CowBytes, Alberta Agriculture and Forestry’s ration balancing program, continues to be a popular choice for cattle producers in Alberta and beyond its borders.
“Overall forage quality this year is much lower than the 5 year average,” says Barry Yaremcio, beef and forage specialist at the Alberta Ag-Info Centre.
CowBytes was developed for producers to design cattle feeding programs, and he adds that the program helps producers make optimum use of their home-grown feeds and to determine what needs to be purchased.
“With many forages having low protein and energy, it is necessary to consider different options to supplement rations. Taking advantage of lower cost alternative feeds or byproducts can reduce winter feeding costs and improve nutrition.”
He says that forage prices have moderated compared to a couple years ago.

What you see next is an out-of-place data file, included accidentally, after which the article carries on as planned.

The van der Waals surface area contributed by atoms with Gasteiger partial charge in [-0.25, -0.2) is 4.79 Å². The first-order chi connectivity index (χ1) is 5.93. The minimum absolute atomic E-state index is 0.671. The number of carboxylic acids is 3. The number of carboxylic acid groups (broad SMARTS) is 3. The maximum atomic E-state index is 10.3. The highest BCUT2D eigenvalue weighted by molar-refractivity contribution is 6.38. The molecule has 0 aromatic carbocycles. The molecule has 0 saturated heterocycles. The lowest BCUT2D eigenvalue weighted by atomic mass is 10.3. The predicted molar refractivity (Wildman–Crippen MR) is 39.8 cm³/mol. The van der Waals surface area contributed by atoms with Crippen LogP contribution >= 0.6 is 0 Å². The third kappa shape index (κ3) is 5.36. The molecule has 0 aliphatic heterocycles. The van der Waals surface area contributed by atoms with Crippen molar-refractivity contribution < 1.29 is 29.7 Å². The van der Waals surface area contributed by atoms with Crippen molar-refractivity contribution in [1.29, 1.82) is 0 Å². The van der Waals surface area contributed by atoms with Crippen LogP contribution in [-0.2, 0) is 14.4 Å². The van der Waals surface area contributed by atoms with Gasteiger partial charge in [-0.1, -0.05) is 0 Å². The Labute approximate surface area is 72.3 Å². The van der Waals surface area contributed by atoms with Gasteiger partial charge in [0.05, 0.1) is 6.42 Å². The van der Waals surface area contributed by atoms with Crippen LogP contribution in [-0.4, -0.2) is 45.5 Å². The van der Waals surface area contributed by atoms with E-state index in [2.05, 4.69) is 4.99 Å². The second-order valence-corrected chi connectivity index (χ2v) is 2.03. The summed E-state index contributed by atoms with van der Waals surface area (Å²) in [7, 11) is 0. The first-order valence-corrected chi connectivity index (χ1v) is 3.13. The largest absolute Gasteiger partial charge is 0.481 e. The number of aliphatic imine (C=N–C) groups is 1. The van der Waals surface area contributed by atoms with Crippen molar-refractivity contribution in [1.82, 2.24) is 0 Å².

“However, the need to supply extra protein with a commercial supplement, byproducts such as canola meal or distillers grains, or home grown peas, lentils or fababeans will offset the reduced forage costs.”
“When feed costs make up approximately 70% of the variable cost of keeping a cow over winter, anything that can be done to reduce feed costs improves net profit. For every dollar winter feed cost is reduced, net return or benefit to the operation is $4.28.”
Providing a cost-efficient balanced ration also affects cow productivity.
“Pregnant and lactating cows that have an adequate ration that meets nutritional requirements increases milk production and reproductive performance in the next breeding season compared to a cow that is not in adequate condition at calving. Having more cows conceive earlier in the breeding season increases the number of calves – and possibly larger calves – available to sell which increases total income.”
Learn more about CowBytes, try the demo and purchase it on CD or USB.
For technical support, connect with the Alberta Ag-Info Centre:
Hours: 8 am to 5 pm (open Monday to Friday, closed statutory holidays)
Toll free: 310-FARM (3276)
For media inquiries about this article, call Alberta Agriculture and Forestry’s media line: